Traumatic VAD is rare following a cervical spine injury [3]. The incidence of VAD following cervical spine injury varies in the reports from 0.53% to 88%. This wide range of incidences of VAD may be due to small patient cohorts and inconsistencies in patient evaluation [4]. However, VAD may result in crucial consequences if unrecognized and untreated, with mortality rates up to 31% [5]. Therefore, screening for VAD is critical in suspected patients. The reason for screening of asymptomatic trauma patients for VAD is that it may occur in many asymptomatic patients and anticoagulation could prevent strokes and improve neurological outcomes [4].
There are no confirmed indications for immediate evaluation in a large study. However, some studies recommend immediate screening in the following cases [1,4]: The indication for immediate evaluation of the VA as follows: (1) fractures extending into the transverse foramen; (2) vertebral fractures with facet dislocation or pure ligamentous injury with facet dislocations; (3) vertebrobasilar ischemic symptoms following cervical spine trauma without obvious radiological signs of spine injury; and (4) no other life-threatening injuries.
The VA is most susceptible to injury especially at the point of entrance into the transverse foramen of C6. The second most common site is at C1-C2 [6]. Because of their course through several transverse foramen, the VAs are easily exposed to direct traumatic damage [7]. In addition, the probability of VAD according to fracture pattern varies and the incidence of VAI in fractures involving the transverse foramen is approximately 20% as in this case [3,4].
Giacobetti et al. [3] reported that flexion distraction-type injuries are the most common mechanism of blunt VA injuries, followed by a flexion compression mechanism. Fractures involving the transverse foramen may damage the artery within its bony structures. The initial injury to the artery most likely involves intimal disruption through excessive distraction and stretching of the artery between 2 adjacent transverse foramens [8].
Although digital subtraction angiography (DSA) is the gold standard for assessment of the cerebral vascular anatomy, CT-angiography and magnetic resonance-angiography are evolving as key imaging modalities in that they are noninvasive. With the increasing availability and accuracy, CT-angiography has widely replaced DSA as a first choice diagnostic tool for VAI in various centers. Several studies have reported a high accuracy of CT-angiography in detecting clinically significant injuries [9,10].
Nevertheless, even though VAD was identified through such screening, it is not easy to choose intravenous heparin for asymptomatic patients with trauma. Not only does anticoagulation in a patient with trauma causes a significant hemorrhagic risk, but there are cases where additional surgery is planned because of the trauma. During this period, delayed neurologic deterioration may be observed. A delay in clinical presentation has been attributed to propagation of distal extension of the dissection, mural thrombus into the basilar system, and embolization to the brain [2]. The site of dissection can serve as a site of progressive thrombosis or artery-to-artery emboli, the latter causing occlusion of the distal branch artery [11].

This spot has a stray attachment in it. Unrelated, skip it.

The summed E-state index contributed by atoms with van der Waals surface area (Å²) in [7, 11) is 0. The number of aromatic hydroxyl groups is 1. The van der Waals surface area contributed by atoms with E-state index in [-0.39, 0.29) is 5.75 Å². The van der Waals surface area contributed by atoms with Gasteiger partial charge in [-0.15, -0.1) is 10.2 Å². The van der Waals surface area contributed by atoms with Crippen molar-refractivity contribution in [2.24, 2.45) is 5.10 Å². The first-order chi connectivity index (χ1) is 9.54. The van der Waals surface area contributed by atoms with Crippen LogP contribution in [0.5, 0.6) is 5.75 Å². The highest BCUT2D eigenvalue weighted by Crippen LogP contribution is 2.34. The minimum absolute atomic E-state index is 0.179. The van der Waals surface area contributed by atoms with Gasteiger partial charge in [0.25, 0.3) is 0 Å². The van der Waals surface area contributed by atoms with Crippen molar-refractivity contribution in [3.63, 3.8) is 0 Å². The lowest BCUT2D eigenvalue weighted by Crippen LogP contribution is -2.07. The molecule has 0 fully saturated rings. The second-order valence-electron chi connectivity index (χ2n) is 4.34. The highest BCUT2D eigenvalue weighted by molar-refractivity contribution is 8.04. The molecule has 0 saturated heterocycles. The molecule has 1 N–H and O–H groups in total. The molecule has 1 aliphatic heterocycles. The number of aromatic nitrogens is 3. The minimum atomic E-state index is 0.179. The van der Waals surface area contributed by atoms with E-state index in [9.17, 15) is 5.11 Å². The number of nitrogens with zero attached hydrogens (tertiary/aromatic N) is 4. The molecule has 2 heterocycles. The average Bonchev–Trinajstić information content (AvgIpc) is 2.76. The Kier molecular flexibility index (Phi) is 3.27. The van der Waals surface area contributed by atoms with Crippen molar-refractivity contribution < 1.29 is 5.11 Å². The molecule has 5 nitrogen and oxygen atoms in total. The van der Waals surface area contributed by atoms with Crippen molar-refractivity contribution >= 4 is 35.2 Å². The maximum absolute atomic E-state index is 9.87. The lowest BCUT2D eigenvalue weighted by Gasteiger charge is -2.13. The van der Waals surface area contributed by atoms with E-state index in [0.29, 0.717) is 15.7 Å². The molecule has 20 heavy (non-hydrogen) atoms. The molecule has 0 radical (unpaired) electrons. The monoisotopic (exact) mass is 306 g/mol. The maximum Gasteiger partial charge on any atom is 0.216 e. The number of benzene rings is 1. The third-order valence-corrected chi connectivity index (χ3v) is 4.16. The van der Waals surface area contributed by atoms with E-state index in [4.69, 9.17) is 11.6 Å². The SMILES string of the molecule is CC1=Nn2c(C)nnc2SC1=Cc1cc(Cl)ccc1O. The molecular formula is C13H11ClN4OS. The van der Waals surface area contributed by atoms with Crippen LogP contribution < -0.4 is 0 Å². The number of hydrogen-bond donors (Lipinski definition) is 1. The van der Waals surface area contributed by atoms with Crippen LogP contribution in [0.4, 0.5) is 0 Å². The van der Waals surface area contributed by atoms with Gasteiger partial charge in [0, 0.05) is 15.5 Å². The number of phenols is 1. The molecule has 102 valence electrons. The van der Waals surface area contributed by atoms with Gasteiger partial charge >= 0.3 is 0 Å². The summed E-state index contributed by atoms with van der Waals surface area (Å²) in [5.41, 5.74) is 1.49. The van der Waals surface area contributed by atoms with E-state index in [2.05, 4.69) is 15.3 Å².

The treatment of acute VAD should be highly individualized. The optimal medical treatment of traumatic VAD is still under debate. Although evidence of anticoagulation in patients with VAD does not exist, until now anticoagulative treatment is a standard therapy. Previous studies showed a decreased stroke rate from 30%-50% to 2%-10% using anticoagulation or antiplatelet therapy [5,12,13]. Even in initial asymptomatic, untreated patients, the rate of neurological complications can be as high as 21% [14]. However, as mentioned above, anticoagulation in a patient with trauma causes a significant hemorrhagic risk and administration may not be an option when additional surgery due to trauma has been planned.
In such cases, interventional therapy could be an alternative once medical therapy fails or is contraindicated or symptoms of a vertebrobasilar embolism occur. Before the era of endovascular treatment, surgical trapping of a dissecting segment of the VA with or without bypass surgery was a curative treatment option; however, this operation has relatively high rates of morbidity and mortality [15]. One report has shown that internal trapping is a stable and effective treatment for acute VAD and that reconstructive treatment using a stent and coils could also be a feasible and safe alternative treatment modality. However, the outcomes of reconstructive treatment have not been well established [16].


In case of cervical spine fractures crossing the course of the VA, VAD should be highly suspected. When anticoagulation cannot be performed despite the diagnosis for VAD in trauma patients, caution must be taken for delayed cerebral infarction and treatment with internal trapping can be considered.


No potential conflict of interest relevant to this article was reported.

Fig. 1.
Imaging studies on admission. (A, B). Fractures including the odontoid process (type 3), spinous process, and transverse foramen of the C2 vertebra (arrow) were identified. (C) On magnetic resonance angiography, patent flow suspected to be retrograde flow of the V3 and V4 segments and total occlusion of the V2 segment (arrow) were identified.
Fig. 2.
(A) Diffusion-weighted brain magnetic resonance imaging was performed, showing a recent infarction (arrow) in the left thalamus and the left anterior choroidal artery territory. (B) Angiographic image of the right vertebral artery. Occlusion of the basilar tip (arrow) and right posterior cerebral artery was identified. (C) Angiographic image of the left vertebral artery. Occlusion of the left V2 segment was identified (arrow).
Fig. 3.
Angiographic findings and endovascular treatment of vertebral artery dissection. (A) After performing suction thrombectomy using an aspiration catheter, recanalization (thrombolysis in cerebral infarction scale IIb) (arrow) was confirmed. (B) Internal trapping using a coil for the distal segment of occlusion site (arrow) was performed. (C) Internal trapping using a coil for the proximal segment of the occlusion site (arrow) was performed. (D, E) Posterior cervical fusion was performed for stabilization.